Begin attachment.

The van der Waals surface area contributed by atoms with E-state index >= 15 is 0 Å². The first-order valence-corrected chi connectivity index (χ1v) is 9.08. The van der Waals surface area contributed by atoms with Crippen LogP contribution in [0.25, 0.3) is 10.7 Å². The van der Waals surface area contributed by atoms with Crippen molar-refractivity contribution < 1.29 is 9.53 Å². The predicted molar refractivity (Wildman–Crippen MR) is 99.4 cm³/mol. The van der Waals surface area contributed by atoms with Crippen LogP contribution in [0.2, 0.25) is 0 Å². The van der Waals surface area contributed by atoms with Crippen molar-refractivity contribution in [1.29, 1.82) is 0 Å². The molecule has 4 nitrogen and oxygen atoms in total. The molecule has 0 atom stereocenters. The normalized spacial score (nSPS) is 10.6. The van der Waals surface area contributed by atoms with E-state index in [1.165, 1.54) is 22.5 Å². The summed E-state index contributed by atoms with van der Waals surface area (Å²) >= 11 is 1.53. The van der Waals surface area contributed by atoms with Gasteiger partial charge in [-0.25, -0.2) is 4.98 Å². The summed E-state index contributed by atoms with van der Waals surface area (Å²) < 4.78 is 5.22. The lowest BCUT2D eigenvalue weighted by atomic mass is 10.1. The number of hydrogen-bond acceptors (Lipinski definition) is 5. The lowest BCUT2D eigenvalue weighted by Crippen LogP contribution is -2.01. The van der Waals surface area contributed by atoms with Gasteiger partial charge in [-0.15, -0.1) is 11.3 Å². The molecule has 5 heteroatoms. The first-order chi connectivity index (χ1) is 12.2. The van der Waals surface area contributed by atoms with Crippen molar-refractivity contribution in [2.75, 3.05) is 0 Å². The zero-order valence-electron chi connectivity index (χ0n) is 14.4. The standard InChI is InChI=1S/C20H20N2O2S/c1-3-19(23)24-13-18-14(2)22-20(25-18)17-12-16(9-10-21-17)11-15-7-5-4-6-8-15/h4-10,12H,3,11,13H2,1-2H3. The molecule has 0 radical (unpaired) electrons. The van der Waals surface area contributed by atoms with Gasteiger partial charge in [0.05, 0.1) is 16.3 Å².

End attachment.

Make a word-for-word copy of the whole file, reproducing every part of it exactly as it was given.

The van der Waals surface area contributed by atoms with E-state index >= 15 is 0 Å². The first-order valence-corrected chi connectivity index (χ1v) is 9.08. The van der Waals surface area contributed by atoms with Crippen LogP contribution in [0.25, 0.3) is 10.7 Å². The van der Waals surface area contributed by atoms with Crippen molar-refractivity contribution < 1.29 is 9.53 Å². The predicted molar refractivity (Wildman–Crippen MR) is 99.4 cm³/mol. The van der Waals surface area contributed by atoms with Crippen LogP contribution in [0.2, 0.25) is 0 Å². The van der Waals surface area contributed by atoms with Crippen molar-refractivity contribution in [1.29, 1.82) is 0 Å². The molecule has 4 nitrogen and oxygen atoms in total. The molecule has 0 atom stereocenters. The normalized spacial score (nSPS) is 10.6. The van der Waals surface area contributed by atoms with E-state index in [1.165, 1.54) is 22.5 Å². The summed E-state index contributed by atoms with van der Waals surface area (Å²) >= 11 is 1.53. The van der Waals surface area contributed by atoms with Gasteiger partial charge in [-0.25, -0.2) is 4.98 Å². The summed E-state index contributed by atoms with van der Waals surface area (Å²) < 4.78 is 5.22. The lowest BCUT2D eigenvalue weighted by atomic mass is 10.1. The number of hydrogen-bond acceptors (Lipinski definition) is 5. The lowest BCUT2D eigenvalue weighted by Crippen LogP contribution is -2.01. The van der Waals surface area contributed by atoms with Gasteiger partial charge in [-0.15, -0.1) is 11.3 Å². The molecule has 5 heteroatoms. The first-order chi connectivity index (χ1) is 12.2. The van der Waals surface area contributed by atoms with Crippen molar-refractivity contribution in [2.75, 3.05) is 0 Å². The zero-order valence-electron chi connectivity index (χ0n) is 14.4. The standard InChI is InChI=1S/C20H20N2O2S/c1-3-19(23)24-13-18-14(2)22-20(25-18)17-12-16(9-10-21-17)11-15-7-5-4-6-8-15/h4-10,12H,3,11,13H2,1-2H3. The molecule has 0 radical (unpaired) electrons. The van der Waals surface area contributed by atoms with Gasteiger partial charge in [0.05, 0.1) is 16.3 Å².